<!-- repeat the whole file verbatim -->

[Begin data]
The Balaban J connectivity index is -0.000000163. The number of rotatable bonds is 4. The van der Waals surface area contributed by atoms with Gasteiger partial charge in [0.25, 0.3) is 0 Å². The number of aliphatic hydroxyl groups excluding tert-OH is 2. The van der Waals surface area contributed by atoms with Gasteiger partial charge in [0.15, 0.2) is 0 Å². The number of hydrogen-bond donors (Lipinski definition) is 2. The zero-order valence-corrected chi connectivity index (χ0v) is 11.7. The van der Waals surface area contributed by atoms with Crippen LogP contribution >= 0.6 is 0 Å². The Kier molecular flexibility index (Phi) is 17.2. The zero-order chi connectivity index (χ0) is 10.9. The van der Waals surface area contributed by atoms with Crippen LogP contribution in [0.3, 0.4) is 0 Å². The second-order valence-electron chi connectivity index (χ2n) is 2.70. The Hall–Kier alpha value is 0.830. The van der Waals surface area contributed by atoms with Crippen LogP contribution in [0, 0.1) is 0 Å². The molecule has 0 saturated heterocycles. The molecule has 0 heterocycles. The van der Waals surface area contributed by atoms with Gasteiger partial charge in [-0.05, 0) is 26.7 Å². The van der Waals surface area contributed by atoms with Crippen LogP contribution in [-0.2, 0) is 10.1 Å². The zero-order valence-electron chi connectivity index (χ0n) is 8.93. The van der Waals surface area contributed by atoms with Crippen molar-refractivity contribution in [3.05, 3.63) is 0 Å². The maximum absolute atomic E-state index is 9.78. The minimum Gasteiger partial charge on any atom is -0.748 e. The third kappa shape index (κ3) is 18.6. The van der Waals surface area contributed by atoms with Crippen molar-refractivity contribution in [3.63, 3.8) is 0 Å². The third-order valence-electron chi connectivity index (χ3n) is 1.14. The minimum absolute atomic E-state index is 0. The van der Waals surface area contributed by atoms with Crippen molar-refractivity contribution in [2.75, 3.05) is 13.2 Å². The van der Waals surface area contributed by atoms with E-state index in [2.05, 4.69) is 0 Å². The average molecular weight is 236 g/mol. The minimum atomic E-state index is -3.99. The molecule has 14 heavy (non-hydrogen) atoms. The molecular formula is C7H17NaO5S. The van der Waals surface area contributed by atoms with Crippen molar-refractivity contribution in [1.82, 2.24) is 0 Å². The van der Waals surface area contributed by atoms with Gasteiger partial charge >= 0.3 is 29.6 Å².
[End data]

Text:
The Balaban J connectivity index is -0.000000163. The number of rotatable bonds is 4. The van der Waals surface area contributed by atoms with Gasteiger partial charge in [0.25, 0.3) is 0 Å². The number of aliphatic hydroxyl groups excluding tert-OH is 2. The van der Waals surface area contributed by atoms with Gasteiger partial charge in [0.15, 0.2) is 0 Å². The number of hydrogen-bond donors (Lipinski definition) is 2. The zero-order valence-corrected chi connectivity index (χ0v) is 11.7. The van der Waals surface area contributed by atoms with Crippen LogP contribution >= 0.6 is 0 Å². The Kier molecular flexibility index (Phi) is 17.2. The zero-order chi connectivity index (χ0) is 10.9. The van der Waals surface area contributed by atoms with Crippen LogP contribution in [0.3, 0.4) is 0 Å². The second-order valence-electron chi connectivity index (χ2n) is 2.70. The Hall–Kier alpha value is 0.830. The van der Waals surface area contributed by atoms with Crippen LogP contribution in [0, 0.1) is 0 Å². The molecule has 0 saturated heterocycles. The molecule has 0 heterocycles. The van der Waals surface area contributed by atoms with Gasteiger partial charge in [-0.05, 0) is 26.7 Å². The van der Waals surface area contributed by atoms with Crippen LogP contribution in [-0.2, 0) is 10.1 Å². The zero-order valence-electron chi connectivity index (χ0n) is 8.93. The van der Waals surface area contributed by atoms with Crippen molar-refractivity contribution in [3.05, 3.63) is 0 Å². The maximum absolute atomic E-state index is 9.78. The minimum Gasteiger partial charge on any atom is -0.748 e. The third kappa shape index (κ3) is 18.6. The van der Waals surface area contributed by atoms with Crippen molar-refractivity contribution in [3.63, 3.8) is 0 Å². The third-order valence-electron chi connectivity index (χ3n) is 1.14. The minimum absolute atomic E-state index is 0. The van der Waals surface area contributed by atoms with Crippen molar-refractivity contribution in [2.75, 3.05) is 13.2 Å². The van der Waals surface area contributed by atoms with E-state index in [2.05, 4.69) is 0 Å². The average molecular weight is 236 g/mol. The minimum atomic E-state index is -3.99. The molecule has 14 heavy (non-hydrogen) atoms. The molecular formula is C7H17NaO5S. The van der Waals surface area contributed by atoms with Crippen molar-refractivity contribution in [1.82, 2.24) is 0 Å². The van der Waals surface area contributed by atoms with Gasteiger partial charge >= 0.3 is 29.6 Å².